When you walk into the lobby at Gliebers Dresses, you notice two things.
  1. It's time to remodel the lobby.
  2. The giant display featuring Glenn Glieber and Meredith Thompson accepting the award for the New England Direct Marketing Association's Cataloger of the Year in 1981.
It only takes a few seconds for Executives to explain the importance of this award.

Meredith Thompson (Chief Merchandising Officer): You have to understand where we came from. We were nothing. Absolutely nothing. We barely had enough money to survive. We bootstrapped the whole thing. And then sales took off back in 1980, after we expanded into Leotards, capitalizing on the whole "Physical" video by Olivia Newton John (click here). We moved into striped dress pocket dresses. We were innovating all over the place, and our customers loved it! Winning that award meant so much to us. It meant that our peers accepted us. It meant that a plucky startup can compete with L.L. Bean. When we bring a new employee in for her first week of employee orientation, I point to the display and I tell the employee "It is now time for you to use the catalog to innovate. Show us what the next wave of catalog innovation looks like."

Pepper Morgan-Pressley (Chief Marketing Officer): That giant display? Geez. Somehow that was the only thing that survived the fire of 1989.

Lois Gladstone (Chief Financial Officer): We spent a hundred thousand dollars last year creating keychains featuring that image. Roger alone handed out more than five hundred of them at Shoptalk. You've never seen so many keychains littering garbage cans. But Roger was happy because he found nine tweets mentioning the keychains. It really didn't matter what the sentiment of the tweets were, because Roger said bad publicity is better than no publicity at all.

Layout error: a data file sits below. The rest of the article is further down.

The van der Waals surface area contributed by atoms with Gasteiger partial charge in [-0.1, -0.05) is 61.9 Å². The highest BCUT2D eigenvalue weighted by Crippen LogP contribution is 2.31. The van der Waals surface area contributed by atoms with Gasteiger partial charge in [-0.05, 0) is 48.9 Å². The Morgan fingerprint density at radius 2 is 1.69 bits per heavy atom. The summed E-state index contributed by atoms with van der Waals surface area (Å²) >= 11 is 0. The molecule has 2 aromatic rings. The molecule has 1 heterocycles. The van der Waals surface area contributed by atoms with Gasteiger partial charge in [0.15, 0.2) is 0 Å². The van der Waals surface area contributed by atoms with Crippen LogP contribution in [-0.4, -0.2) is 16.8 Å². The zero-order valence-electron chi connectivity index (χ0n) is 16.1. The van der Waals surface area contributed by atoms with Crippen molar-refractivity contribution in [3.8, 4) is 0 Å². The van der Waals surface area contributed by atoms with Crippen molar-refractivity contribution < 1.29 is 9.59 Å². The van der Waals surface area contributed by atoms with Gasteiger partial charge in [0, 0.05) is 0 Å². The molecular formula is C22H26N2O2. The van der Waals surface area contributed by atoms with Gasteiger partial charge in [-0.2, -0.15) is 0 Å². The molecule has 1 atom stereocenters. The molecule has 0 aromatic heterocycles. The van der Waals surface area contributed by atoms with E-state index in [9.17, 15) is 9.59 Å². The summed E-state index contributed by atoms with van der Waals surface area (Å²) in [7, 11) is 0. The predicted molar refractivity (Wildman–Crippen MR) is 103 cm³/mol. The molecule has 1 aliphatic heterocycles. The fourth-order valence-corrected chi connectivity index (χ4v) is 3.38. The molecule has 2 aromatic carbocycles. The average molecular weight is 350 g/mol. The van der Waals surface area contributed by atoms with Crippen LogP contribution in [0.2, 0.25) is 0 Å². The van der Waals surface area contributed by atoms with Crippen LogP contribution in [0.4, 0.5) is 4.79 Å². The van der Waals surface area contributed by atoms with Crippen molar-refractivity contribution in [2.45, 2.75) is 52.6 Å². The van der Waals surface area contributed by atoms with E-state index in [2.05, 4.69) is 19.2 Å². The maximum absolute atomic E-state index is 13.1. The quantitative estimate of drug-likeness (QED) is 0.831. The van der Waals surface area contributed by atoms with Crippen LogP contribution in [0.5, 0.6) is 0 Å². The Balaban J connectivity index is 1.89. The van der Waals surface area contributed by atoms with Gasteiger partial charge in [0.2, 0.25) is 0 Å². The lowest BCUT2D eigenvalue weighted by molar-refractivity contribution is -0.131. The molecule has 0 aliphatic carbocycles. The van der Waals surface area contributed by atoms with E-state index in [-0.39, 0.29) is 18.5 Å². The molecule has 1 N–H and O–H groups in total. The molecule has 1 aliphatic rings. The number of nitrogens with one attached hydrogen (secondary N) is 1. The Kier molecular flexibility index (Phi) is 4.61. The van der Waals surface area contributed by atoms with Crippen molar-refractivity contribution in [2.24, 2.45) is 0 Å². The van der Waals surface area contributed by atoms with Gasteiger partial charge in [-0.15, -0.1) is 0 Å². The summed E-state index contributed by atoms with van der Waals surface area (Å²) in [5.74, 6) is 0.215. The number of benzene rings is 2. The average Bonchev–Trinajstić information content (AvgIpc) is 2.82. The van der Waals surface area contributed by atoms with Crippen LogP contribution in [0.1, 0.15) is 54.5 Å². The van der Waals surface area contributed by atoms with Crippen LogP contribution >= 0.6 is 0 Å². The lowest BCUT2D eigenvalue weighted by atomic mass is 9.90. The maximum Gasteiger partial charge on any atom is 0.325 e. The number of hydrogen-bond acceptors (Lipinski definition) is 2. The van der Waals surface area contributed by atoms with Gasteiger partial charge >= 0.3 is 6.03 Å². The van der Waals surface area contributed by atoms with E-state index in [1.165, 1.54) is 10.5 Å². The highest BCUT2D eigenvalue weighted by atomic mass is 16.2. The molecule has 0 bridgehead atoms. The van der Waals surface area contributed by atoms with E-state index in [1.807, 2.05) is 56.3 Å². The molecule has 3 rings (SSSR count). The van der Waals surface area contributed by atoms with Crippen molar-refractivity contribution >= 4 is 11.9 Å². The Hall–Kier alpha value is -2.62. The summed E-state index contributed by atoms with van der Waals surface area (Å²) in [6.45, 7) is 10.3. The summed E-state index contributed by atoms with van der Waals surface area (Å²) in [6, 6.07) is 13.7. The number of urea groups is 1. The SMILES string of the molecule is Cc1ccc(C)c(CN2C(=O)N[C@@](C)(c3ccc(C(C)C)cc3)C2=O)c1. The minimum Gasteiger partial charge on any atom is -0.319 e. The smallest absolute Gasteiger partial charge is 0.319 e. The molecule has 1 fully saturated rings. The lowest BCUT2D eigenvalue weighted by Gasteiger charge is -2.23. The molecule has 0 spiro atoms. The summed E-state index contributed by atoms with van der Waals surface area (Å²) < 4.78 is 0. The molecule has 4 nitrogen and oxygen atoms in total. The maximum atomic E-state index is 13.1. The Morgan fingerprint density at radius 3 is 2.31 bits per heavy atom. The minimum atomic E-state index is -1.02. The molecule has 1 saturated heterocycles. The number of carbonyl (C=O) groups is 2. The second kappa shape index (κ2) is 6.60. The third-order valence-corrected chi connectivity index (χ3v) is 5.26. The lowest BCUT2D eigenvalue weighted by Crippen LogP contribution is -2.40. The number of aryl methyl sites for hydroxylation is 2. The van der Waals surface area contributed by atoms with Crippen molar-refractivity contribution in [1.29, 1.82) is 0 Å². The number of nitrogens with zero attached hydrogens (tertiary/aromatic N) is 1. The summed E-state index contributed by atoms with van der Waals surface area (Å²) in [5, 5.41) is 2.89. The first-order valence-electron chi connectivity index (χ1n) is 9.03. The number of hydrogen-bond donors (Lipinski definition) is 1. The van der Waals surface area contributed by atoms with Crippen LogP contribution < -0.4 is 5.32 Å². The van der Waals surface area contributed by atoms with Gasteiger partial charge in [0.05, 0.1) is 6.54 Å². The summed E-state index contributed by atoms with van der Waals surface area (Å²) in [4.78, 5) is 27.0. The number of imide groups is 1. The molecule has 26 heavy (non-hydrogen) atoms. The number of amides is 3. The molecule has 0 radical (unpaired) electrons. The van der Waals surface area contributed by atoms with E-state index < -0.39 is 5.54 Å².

Heritage plays an enormous role in shaping whether a company is likely to change or not. You can tell a company they have to change. Executives can nod their heads up-and-down, knowing they have to change. But then you have the display in the lobby. The display is not changing, is it? It's a constant reminder of what the brand was, and quite honestly, it is a constant reminder of what the brand "is".

You could take the display down ... burn it and put the ashes in an urn or Folgers Coffee Can. But that would rile up those who "protect the heritage" of the brand ... could you imagine how Meredith Thompson would respond? Do you think she'd ever support any initiative you have for moving the company into the future?

If you want your company to change, you have to address the big display in your lobby. Every company has something they hearken back to. That "something" is what is holding the company back.